Anyone can create an authentic-looking gladiator costume with materials available in their own home but before worrying about the materials and design of the costume itself, anyone interested in dressing up as Maximus at their next cocktail party should learn the basics of how to simulate battle-hardened metal.
The first step to creating that look of authenticity involves unraveling long sheets of aluminum foil. These strips are then gently crushed and stretched back into sheet form, the goal here being to give the metal foil a crumpled, 'poured metal' look. The rumpled aluminum sheets are then carefully attached to strips of cardboard using a hot glue gun. Care must be taken at all times to preserve the wrinkles in the aluminum without ripping the sheets.
To fill-out the armor suit, take the foil-covered cardboard strips and apply them horizontally to an old set of protective sports pads. If there are no sports pads available; carefully sew or glue the strips together so as to create a vest known as a 'cuirass'. This type of chest armor was common in the Roman Imperial period and appears in most Hollywood movies. If done correctly, the cuirass should resemble a vest that is lined with metal strips. To create shin and arm guards, take the crumbled aluminum foil and glue it to shin protectors or carpel tunnel supports. If none are available; cut the basic shapes out of a strong cardboard box and apply the faux metal directly to them. Use the same method to attach the shiny sides of the aluminum strips to a sports helmet or mask.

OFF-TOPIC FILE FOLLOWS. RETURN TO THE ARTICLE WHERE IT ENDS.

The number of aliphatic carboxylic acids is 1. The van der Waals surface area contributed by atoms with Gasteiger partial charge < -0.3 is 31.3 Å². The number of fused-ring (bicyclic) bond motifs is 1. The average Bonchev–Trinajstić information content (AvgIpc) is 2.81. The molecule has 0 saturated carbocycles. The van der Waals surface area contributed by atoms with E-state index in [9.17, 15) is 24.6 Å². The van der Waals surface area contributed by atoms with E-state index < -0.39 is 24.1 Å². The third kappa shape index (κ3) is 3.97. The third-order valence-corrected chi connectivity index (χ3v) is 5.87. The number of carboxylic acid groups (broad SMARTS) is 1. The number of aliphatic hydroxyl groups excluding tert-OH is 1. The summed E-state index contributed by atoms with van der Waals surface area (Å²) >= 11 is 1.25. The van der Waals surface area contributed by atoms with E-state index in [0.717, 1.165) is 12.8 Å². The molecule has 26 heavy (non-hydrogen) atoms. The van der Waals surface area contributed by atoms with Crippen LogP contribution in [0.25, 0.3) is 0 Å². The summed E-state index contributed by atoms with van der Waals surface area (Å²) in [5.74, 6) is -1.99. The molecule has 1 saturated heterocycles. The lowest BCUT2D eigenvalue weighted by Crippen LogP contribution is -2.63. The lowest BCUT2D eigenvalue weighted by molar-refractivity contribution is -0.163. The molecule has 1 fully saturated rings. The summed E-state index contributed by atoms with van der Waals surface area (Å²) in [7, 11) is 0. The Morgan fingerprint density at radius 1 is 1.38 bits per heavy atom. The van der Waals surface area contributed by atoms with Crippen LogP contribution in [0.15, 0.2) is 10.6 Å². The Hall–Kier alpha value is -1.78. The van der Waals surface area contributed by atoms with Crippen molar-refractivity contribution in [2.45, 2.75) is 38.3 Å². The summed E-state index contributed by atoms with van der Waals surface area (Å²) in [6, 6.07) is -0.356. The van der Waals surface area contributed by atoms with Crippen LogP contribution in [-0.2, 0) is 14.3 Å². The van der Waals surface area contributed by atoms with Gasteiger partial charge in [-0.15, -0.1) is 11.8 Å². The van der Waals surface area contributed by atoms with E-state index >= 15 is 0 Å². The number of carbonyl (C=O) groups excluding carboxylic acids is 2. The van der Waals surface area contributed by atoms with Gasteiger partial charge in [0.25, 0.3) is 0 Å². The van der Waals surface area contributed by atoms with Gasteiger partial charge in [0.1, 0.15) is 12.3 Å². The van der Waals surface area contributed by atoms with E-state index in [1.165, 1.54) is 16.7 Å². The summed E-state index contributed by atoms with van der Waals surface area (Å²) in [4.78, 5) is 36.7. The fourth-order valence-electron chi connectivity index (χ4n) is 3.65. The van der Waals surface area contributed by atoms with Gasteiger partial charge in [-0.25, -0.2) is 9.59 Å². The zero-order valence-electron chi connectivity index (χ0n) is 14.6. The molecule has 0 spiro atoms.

Painting the armor
Buy cans of black primer and bronze-hued spray paint from a hardware store. Now apply, in loose strokes, the primer and then the paint to the armor of the gladiator costume. This will change the texture of the armor from that of rumpled foil to what looks like cast bronze or scorched iron.
Finally, add any desired details such as plastic swords to the gladiator costume and get ready for the party to begin.